Tree Sap Zaps MM Cells

I borrowed the first part of this post title from a CBS report ( on the cholesterol-lowering effect of guggulsterone, extracted from the guggul tree’s gum resin. But cholesterol-lowering is perhaps the least important property of guggulsterone.

An MD Anderson research team has just published a study on this remarkable sap extract, see the June 2007 issue of Biochemical Pharmacology (the abstract can be read at: Thanks to a close MM Italian friend (grazie, e ci vediamo domani, speriamo non piova!), I was able to read the full study. Guggulsterone is a plant polyphenol obtained from the gum resin of the Commiphora mukul tree (more familiarly known as the guggul tree, don’t you love that name? My original post title was “Google Guggul”! 😉 ). As with many other substances on my research list, this is not a new discovery. Guggulsterone has been used by Chinese and Ayurveda (ancient Indian healthcare system) medicine for centuries to treat a variety of disorders, including obesity, diabetes, hyperlipidemia, atherosclerosis, and osteoarthritis

As always, my favourite part of a scientific study is the conclusion: Guggulsterone inhibited the proliferation of human leukemia, head and neck carcinoma, multiple myeloma, lung carcinoma, melanoma, breast carcinoma, and ovarian cancer cell lines in a dose-dependent manner. It also blocked the proliferation of dexamethasone-resistant MM1 cells and doxorubicin-resistant breast cancer cells, and inhibited the villainous COX-2. I could dance with joy! But there is more good news.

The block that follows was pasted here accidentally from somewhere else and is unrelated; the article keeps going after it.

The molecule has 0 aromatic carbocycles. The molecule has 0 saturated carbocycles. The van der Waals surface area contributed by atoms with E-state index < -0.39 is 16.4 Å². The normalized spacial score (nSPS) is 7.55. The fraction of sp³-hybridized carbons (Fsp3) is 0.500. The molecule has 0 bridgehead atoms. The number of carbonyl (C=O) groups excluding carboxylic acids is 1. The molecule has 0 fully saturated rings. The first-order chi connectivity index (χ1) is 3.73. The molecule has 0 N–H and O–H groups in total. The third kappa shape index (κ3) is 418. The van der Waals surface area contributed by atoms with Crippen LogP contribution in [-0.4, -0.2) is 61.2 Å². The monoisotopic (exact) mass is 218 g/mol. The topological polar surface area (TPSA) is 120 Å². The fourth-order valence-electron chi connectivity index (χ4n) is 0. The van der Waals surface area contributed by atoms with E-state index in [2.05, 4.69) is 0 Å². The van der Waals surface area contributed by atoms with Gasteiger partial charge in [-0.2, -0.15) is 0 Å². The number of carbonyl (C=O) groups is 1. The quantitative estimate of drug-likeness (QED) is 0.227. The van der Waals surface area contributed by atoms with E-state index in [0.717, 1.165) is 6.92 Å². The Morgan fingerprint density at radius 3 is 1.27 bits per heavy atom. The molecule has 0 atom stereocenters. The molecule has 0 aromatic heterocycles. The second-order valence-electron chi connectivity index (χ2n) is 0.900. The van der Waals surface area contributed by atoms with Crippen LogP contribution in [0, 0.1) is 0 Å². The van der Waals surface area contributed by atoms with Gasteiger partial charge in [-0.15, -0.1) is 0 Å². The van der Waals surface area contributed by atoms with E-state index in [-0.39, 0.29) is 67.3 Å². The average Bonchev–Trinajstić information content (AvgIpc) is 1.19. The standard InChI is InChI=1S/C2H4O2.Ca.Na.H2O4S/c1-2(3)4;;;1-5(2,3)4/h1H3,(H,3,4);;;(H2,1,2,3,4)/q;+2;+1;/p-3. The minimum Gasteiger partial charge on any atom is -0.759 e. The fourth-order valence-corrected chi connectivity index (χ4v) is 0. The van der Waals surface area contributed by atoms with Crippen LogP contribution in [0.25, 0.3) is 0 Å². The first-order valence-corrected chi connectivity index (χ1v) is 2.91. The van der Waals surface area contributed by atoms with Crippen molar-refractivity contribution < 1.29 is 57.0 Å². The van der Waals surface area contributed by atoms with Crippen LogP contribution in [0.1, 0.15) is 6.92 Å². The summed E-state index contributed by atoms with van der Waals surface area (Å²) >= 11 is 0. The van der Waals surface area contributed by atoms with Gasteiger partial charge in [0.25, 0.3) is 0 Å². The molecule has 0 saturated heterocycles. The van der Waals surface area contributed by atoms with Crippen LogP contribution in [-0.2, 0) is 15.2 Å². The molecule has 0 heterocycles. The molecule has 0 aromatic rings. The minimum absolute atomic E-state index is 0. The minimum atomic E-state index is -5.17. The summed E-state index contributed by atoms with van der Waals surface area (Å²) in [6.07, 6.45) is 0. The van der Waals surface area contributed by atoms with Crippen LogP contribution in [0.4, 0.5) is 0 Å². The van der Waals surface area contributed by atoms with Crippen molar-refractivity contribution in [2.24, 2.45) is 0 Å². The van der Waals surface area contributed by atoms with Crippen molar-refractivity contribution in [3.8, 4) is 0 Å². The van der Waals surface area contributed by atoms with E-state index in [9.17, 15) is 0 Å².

The study also indicates that, because of lack of any known toxicity, guggulsterone should be further explored for its anticancer potential. Whether the concentrations used in our studies can be achieved in vivo, is unclear at present. [ ] Overall, our results indicate that guggulsterone inhibits the growth of wide variety of cells and induces apoptosis through downregulation of antiapoptotic gene products, modulation of cell cycle proteins, activation of caspases, inhibition of Akt and activation of JNK. As usual, the big problems are bioavailability and dosage, and, of course, testing in clinical trials.

A 2004 study (MD Anderson, again!) shows that guggulsterone suppresses NF-kB and NF-kB-regulated gene products, which may explain its anti-inflammatory activities. See: And remember my post on curcumin, osteoclasts and bone resorption? Well, a 2006 study ( by the fabulous MD Anderson researchers confirms that guggulsterone is another substance that suppresses RANKL and tumor cell €”induced osteoclastogenesis by suppressing the activation of NF-kB. Ayurvedic medicine, by the way, has used guggulsterone for centuries to treat bone fractures and ostheoarthritis. So it comes as no surprise that this particular study shows that guggulsterone suppressed osteoclastogenesis induced by MM. More dancing!

So, let’s see: here we have a non toxic substance that has been used in traditional medicine for hundreds, perhaps thousands, of years and that has been shown to work against MM, osteoclastogenesis, COX-2, NF-kB, etc. Well, it certainly doesn’t take a genius to figure out that more research needs to be conducted on this and many other non toxic substances.

Let’s get the research ball rolling!

1 Comment

  1. Following along my recent remark that with polyphenols what works for cancer also often seems to work for Alzheimer’s– Now I wonder about your new wonder drug: Google guggul

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